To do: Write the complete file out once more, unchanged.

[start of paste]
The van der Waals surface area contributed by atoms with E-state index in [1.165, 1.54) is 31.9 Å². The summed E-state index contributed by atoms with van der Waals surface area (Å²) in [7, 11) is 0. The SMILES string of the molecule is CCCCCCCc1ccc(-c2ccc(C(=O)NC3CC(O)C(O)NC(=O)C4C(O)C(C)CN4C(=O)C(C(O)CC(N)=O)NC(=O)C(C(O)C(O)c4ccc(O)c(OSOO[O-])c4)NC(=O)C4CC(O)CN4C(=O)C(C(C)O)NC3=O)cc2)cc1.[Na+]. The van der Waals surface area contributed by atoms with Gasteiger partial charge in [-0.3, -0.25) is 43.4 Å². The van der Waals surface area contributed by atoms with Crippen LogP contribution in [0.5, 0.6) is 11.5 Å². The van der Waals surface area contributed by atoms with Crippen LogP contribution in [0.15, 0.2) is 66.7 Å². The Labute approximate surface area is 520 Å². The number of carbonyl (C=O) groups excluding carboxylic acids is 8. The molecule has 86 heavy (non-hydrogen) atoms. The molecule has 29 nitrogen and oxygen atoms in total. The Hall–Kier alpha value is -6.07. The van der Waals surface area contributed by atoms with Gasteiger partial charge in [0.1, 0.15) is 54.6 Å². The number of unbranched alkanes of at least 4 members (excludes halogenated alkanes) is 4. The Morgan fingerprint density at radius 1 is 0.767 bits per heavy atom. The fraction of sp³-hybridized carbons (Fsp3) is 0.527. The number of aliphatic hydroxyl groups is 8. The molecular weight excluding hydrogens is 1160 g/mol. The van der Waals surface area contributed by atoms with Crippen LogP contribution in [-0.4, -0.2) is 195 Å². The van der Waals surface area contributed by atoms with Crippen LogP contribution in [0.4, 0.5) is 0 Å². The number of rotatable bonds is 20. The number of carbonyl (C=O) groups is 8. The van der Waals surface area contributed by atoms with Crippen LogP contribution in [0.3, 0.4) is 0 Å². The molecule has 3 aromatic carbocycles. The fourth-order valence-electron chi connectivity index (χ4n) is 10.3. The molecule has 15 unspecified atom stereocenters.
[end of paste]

The van der Waals surface area contributed by atoms with E-state index in [1.165, 1.54) is 31.9 Å². The summed E-state index contributed by atoms with van der Waals surface area (Å²) in [7, 11) is 0. The SMILES string of the molecule is CCCCCCCc1ccc(-c2ccc(C(=O)NC3CC(O)C(O)NC(=O)C4C(O)C(C)CN4C(=O)C(C(O)CC(N)=O)NC(=O)C(C(O)C(O)c4ccc(O)c(OSOO[O-])c4)NC(=O)C4CC(O)CN4C(=O)C(C(C)O)NC3=O)cc2)cc1.[Na+]. The van der Waals surface area contributed by atoms with Gasteiger partial charge in [-0.3, -0.25) is 43.4 Å². The van der Waals surface area contributed by atoms with Crippen LogP contribution in [0.5, 0.6) is 11.5 Å². The van der Waals surface area contributed by atoms with Crippen LogP contribution in [0.15, 0.2) is 66.7 Å². The Labute approximate surface area is 520 Å². The number of carbonyl (C=O) groups excluding carboxylic acids is 8. The molecule has 86 heavy (non-hydrogen) atoms. The molecule has 29 nitrogen and oxygen atoms in total. The Hall–Kier alpha value is -6.07. The van der Waals surface area contributed by atoms with Gasteiger partial charge in [0.1, 0.15) is 54.6 Å². The number of unbranched alkanes of at least 4 members (excludes halogenated alkanes) is 4. The Morgan fingerprint density at radius 1 is 0.767 bits per heavy atom. The fraction of sp³-hybridized carbons (Fsp3) is 0.527. The number of aliphatic hydroxyl groups is 8. The molecular weight excluding hydrogens is 1160 g/mol. The van der Waals surface area contributed by atoms with Crippen LogP contribution in [-0.4, -0.2) is 195 Å². The van der Waals surface area contributed by atoms with Crippen LogP contribution in [0.4, 0.5) is 0 Å². The number of rotatable bonds is 20. The number of carbonyl (C=O) groups is 8. The van der Waals surface area contributed by atoms with Crippen LogP contribution in [0.3, 0.4) is 0 Å². The molecule has 3 aromatic carbocycles. The fourth-order valence-electron chi connectivity index (χ4n) is 10.3. The molecule has 15 unspecified atom stereocenters.